Career Paths

3 Misconceptions about Upskilling in Hong Kong.

3
min read
Mikaela Thompson

According to an early 2021 survey by Hays Recruitment Agency, a good range of Hong Kong employees were found to be eager to upskill, spending weekly six to ten hours (9%), ten to 24 hours (4%) and over 24 hours (2%) outside of their job enhancing their professional skills. In 2020, 47% said that they had taken up soft skill development and 31% had begun improving their hard skill sets, both figures around the Asia average of 53 and 30%, the recruitment agency noted.

 

However, another trend has also been gaining traction where the number of Hong Kong employees spending no time upskilling is increasing e.g., from 23% last year to 28% in 2021. In response, Hays suggests such employees should keep in mind that in these fast-changing times, it is essential to keep up with industry trends e.g., Hong Kong employees should be aware of what skillsets employers value most to remain competitive in the job market. 

For those who’ve chosen to upskill their soft skills, this would’ve been a wise move in previous years. However, in 2021’s job market this has reversed with 52% of employers now wanting candidates to have outstanding hard skillsets.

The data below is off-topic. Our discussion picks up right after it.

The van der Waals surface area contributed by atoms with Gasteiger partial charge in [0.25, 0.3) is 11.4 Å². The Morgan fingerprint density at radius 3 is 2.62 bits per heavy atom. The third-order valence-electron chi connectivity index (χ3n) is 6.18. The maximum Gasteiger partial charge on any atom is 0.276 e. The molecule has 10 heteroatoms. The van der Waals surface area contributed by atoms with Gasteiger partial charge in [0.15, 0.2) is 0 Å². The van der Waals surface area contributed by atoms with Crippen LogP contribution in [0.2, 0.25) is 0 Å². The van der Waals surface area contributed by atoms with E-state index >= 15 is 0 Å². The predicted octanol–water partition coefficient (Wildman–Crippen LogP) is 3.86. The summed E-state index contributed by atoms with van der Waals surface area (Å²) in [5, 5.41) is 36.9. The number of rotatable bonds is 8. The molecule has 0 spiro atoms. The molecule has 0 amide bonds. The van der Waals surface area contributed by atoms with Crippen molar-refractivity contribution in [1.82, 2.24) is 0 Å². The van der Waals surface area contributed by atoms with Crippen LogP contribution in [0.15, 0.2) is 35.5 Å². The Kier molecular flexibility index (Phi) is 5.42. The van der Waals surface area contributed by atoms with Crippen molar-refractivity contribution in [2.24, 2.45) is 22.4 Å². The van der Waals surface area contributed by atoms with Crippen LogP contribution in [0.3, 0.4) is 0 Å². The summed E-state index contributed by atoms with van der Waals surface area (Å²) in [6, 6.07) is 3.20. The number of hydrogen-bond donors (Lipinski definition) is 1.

Woman in White Sweater Using Silver Macbook

Let’s look at some hard facts about the future of employment to help you decide. Reporting based on the World Economic Forum by randstad.com.hk, predicts one billion jobs will be transformed by the next decade. That’s a third of all jobs globally! Added to this, 133 million new positions will be created to meet the demands and targets of the Fourth Industrial Revolution. Millennials in particular, need to take note or ignore this forecast at their own peril! However, it’s not just in the hands of employees. Employers need to get on board pronto to offer upskilling/ reskilling opportunities to their workers. Without these chances, meeting the aforementioned future needs and targets will not be possible. Disconcertingly given this fact, 40% of APAC employees left jobs because their employers did not offer adequate learning and development (L&D) opportunities according to a 2019 LinkedIn poll. Sadly, even in 2021 a Randstad work monitoring survey found a mere 15% of respondents were offered sufficient reskilling opportunities during the pandemic. Surely, at a time with massive work disruptions, employers should have been considering what their employees need to adequately be equipped to work remotely and deal with deskless technologies etc? But then, many employers have traditional mindsets and implement ways of upskilling and reskilling workers that no longer best serve their needs. In fact, this process of altering such mindsets can take some time and miserable failures to make its redundancy clear and pave the way for much-needed new approaches to learning for work.